Courtesy of Time Magazine
We Have Become Desensitized to Mass Shootings
January 15, 2019
News as a whole tends to run in twenty-four hour cycles, with most of it leaving our minds by the time we go to bed. The most important news of the day may sit atop the minds of the public for two, maybe even three days, but rarely more than that. The really, really important news, however, has a bit more sticking power. It may resonate through the crowds for weeks, possibly even months. The shooting at Columbine, for example, was at the forefront of broadcast news stations for weeks following the event. Sandy Hook Elementary School stayed with the people for months of mourning, and even still is referenced today. Lately, to the anguish of many, the news cycle has begun to push these events further down their agenda, like they aren’t as important as they used to be.
Of course, the public still considers mass shooting as news, but as more and more of these events show themselves, it has become tiresome to give each of them the attention they deserve. They are, however, losing coverage at a rate that is worrisome, as they really should be more important now than ever before.
Consider this statistic for a moment. As of this writing, 319 days have gone by in the year 2018. There have been 312 reported mass shootings in that same time span, according to the Gun Violence Archive. You don’t need to be good at math to know that means there has nearly been a mass shooting for every day this year. Out of those, how many have you, the public, heard about? Five? Maybe ten? The average citizen will rarely hear about more than that.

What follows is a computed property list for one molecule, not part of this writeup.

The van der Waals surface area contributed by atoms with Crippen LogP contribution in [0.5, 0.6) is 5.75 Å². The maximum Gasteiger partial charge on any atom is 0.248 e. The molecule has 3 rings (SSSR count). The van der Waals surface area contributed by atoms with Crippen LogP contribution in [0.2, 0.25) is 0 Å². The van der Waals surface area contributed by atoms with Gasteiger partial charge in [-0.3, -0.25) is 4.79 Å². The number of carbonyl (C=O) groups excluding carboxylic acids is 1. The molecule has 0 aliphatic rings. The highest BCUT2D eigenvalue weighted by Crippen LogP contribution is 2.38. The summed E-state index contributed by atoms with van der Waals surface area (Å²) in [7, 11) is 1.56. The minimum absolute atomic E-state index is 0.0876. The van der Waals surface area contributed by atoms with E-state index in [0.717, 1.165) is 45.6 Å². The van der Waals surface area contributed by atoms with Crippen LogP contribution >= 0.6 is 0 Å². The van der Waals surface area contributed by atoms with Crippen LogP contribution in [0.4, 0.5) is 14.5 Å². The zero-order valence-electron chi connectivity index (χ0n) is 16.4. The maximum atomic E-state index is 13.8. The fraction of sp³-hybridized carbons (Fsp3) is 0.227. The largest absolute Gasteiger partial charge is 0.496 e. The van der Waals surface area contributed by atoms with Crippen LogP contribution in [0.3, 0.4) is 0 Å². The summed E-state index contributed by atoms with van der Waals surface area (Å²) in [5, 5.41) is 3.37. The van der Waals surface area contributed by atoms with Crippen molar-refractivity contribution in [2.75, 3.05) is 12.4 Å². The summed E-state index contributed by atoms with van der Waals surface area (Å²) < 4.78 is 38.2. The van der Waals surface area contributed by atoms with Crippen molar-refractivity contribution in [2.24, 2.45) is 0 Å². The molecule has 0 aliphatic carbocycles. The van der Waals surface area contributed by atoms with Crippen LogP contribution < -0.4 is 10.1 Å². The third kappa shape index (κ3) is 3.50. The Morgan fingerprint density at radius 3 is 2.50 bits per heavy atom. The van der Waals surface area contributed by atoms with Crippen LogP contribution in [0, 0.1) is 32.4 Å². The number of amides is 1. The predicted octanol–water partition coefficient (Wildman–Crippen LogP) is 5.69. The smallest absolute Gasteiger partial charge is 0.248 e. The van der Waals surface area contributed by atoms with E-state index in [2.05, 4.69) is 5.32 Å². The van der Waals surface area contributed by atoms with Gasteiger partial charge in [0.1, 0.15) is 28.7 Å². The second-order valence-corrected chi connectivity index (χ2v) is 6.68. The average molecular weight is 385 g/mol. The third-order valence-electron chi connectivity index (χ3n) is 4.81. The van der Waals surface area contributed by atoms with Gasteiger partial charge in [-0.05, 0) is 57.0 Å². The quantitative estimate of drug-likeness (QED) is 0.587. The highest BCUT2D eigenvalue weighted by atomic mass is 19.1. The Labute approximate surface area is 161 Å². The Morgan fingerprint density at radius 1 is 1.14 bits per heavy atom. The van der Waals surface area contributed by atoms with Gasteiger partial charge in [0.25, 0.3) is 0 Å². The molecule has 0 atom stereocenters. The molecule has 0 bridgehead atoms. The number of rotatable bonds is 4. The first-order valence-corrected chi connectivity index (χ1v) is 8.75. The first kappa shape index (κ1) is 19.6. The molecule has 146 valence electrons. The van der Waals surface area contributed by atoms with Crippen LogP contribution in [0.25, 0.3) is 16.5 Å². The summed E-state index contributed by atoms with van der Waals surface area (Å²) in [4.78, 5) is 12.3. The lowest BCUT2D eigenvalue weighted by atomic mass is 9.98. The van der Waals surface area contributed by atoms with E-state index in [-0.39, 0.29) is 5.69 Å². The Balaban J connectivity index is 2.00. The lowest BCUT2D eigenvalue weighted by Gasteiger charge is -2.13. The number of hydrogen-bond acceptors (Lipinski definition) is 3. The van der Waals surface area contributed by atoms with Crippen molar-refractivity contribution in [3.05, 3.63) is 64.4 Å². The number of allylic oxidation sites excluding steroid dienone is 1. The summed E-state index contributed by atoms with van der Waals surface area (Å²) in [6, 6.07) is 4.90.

There honestly isn’t any one organization to blame for this steep lack of coverage on such important events. Liberals would throw the fault onto interest groups such as the NRA, the administration of President Trump, or even the republican party as a whole. They would spin like a broken record, repeating the same statistics that are already plaguing those who pay attention to the news. Republicans would throw the blame back, and preach about how much work needs to be done to solve these horrific problems. Then they’d all go to bed, get a good night’s sleep, and start with a fresh news cycle the next morning.
I’m starting to feel like a broken record myself at this point, as there will always be another mass shooting to report on, and always another opportunity to complain about how little is getting done to stop them. We as a society are beginning to grow numb to a stream of truly awful reports. If a shooting of similar magnitude as the Tree of Life Synagogue massacre in Pittsburgh occurred twenty years ago, it would’ve been front page news for weeks following it. However, in the short-attention-spanned age of 2018, it only lasted a couple days. Newsrooms had to stop reporting on it, to make room for the new, even worse shooting at Thousand Oaks, California. It’s a vicious cycle, and there appears to be no end in sight.